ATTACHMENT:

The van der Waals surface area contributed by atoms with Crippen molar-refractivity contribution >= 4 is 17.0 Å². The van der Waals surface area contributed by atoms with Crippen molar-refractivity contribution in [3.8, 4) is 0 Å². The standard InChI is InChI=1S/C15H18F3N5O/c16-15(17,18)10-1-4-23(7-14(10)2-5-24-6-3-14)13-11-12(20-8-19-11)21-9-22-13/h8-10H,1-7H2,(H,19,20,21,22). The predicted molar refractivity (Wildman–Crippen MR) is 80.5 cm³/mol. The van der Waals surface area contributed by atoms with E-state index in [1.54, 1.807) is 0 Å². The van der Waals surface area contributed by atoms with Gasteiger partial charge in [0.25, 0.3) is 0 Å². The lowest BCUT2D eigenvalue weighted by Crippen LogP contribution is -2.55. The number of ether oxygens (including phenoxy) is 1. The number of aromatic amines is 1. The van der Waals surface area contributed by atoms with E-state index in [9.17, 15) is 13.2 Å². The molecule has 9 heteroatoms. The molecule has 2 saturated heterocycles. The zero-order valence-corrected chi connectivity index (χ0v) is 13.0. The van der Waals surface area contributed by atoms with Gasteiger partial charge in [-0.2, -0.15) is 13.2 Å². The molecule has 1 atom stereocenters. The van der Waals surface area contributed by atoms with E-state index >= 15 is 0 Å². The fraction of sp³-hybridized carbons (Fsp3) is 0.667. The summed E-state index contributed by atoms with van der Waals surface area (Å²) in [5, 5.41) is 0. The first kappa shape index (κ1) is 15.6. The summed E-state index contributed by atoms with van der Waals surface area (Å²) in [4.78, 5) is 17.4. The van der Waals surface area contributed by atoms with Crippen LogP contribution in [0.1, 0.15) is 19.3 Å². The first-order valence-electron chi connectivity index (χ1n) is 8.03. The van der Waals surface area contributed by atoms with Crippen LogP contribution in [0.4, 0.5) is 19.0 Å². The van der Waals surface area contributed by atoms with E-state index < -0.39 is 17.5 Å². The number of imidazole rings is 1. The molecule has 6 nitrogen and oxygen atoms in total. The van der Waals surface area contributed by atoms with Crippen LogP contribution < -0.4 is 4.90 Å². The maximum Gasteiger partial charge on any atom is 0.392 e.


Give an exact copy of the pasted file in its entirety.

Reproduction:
The van der Waals surface area contributed by atoms with Crippen molar-refractivity contribution >= 4 is 17.0 Å². The van der Waals surface area contributed by atoms with Crippen molar-refractivity contribution in [3.8, 4) is 0 Å². The standard InChI is InChI=1S/C15H18F3N5O/c16-15(17,18)10-1-4-23(7-14(10)2-5-24-6-3-14)13-11-12(20-8-19-11)21-9-22-13/h8-10H,1-7H2,(H,19,20,21,22). The predicted molar refractivity (Wildman–Crippen MR) is 80.5 cm³/mol. The van der Waals surface area contributed by atoms with E-state index in [1.54, 1.807) is 0 Å². The van der Waals surface area contributed by atoms with Gasteiger partial charge in [0.25, 0.3) is 0 Å². The lowest BCUT2D eigenvalue weighted by Crippen LogP contribution is -2.55. The number of ether oxygens (including phenoxy) is 1. The number of aromatic amines is 1. The van der Waals surface area contributed by atoms with E-state index in [9.17, 15) is 13.2 Å². The molecule has 9 heteroatoms. The molecule has 2 saturated heterocycles. The zero-order valence-corrected chi connectivity index (χ0v) is 13.0. The van der Waals surface area contributed by atoms with Gasteiger partial charge in [-0.2, -0.15) is 13.2 Å². The molecule has 1 atom stereocenters. The van der Waals surface area contributed by atoms with E-state index >= 15 is 0 Å². The fraction of sp³-hybridized carbons (Fsp3) is 0.667. The summed E-state index contributed by atoms with van der Waals surface area (Å²) in [5, 5.41) is 0. The first kappa shape index (κ1) is 15.6. The summed E-state index contributed by atoms with van der Waals surface area (Å²) in [4.78, 5) is 17.4. The van der Waals surface area contributed by atoms with Crippen LogP contribution in [0.1, 0.15) is 19.3 Å². The first-order valence-electron chi connectivity index (χ1n) is 8.03. The van der Waals surface area contributed by atoms with Crippen LogP contribution in [0.4, 0.5) is 19.0 Å². The van der Waals surface area contributed by atoms with E-state index < -0.39 is 17.5 Å². The number of imidazole rings is 1. The molecule has 6 nitrogen and oxygen atoms in total. The van der Waals surface area contributed by atoms with Crippen LogP contribution < -0.4 is 4.90 Å². The maximum Gasteiger partial charge on any atom is 0.392 e.